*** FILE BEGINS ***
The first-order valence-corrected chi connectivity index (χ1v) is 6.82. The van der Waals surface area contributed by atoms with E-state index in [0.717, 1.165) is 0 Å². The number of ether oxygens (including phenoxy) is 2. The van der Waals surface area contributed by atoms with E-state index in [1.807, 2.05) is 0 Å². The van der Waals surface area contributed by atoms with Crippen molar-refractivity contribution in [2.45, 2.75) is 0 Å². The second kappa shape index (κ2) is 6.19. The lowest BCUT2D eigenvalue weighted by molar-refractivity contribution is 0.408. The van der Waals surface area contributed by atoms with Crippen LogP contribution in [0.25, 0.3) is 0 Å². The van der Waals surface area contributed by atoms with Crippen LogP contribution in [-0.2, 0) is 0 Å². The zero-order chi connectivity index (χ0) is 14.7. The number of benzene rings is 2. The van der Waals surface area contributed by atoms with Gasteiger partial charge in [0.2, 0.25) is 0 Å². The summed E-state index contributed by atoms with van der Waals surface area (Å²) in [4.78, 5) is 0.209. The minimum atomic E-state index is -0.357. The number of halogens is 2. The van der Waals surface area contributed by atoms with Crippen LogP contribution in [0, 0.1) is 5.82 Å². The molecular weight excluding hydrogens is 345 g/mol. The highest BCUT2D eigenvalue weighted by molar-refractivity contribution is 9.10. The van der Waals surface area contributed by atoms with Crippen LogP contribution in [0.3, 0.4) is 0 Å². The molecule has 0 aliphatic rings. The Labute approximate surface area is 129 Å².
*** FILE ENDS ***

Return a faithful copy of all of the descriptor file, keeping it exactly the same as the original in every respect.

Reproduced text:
The first-order valence-corrected chi connectivity index (χ1v) is 6.82. The van der Waals surface area contributed by atoms with E-state index in [0.717, 1.165) is 0 Å². The number of ether oxygens (including phenoxy) is 2. The van der Waals surface area contributed by atoms with E-state index in [1.807, 2.05) is 0 Å². The van der Waals surface area contributed by atoms with Crippen molar-refractivity contribution in [2.45, 2.75) is 0 Å². The second kappa shape index (κ2) is 6.19. The lowest BCUT2D eigenvalue weighted by molar-refractivity contribution is 0.408. The van der Waals surface area contributed by atoms with Crippen LogP contribution in [0.25, 0.3) is 0 Å². The van der Waals surface area contributed by atoms with Crippen LogP contribution in [-0.2, 0) is 0 Å². The zero-order chi connectivity index (χ0) is 14.7. The number of benzene rings is 2. The van der Waals surface area contributed by atoms with Gasteiger partial charge in [0.2, 0.25) is 0 Å². The summed E-state index contributed by atoms with van der Waals surface area (Å²) in [4.78, 5) is 0.209. The minimum atomic E-state index is -0.357. The number of halogens is 2. The van der Waals surface area contributed by atoms with Crippen LogP contribution in [0, 0.1) is 5.82 Å². The molecular weight excluding hydrogens is 345 g/mol. The highest BCUT2D eigenvalue weighted by molar-refractivity contribution is 9.10. The van der Waals surface area contributed by atoms with Crippen LogP contribution in [0.3, 0.4) is 0 Å². The molecule has 0 aliphatic rings. The Labute approximate surface area is 129 Å².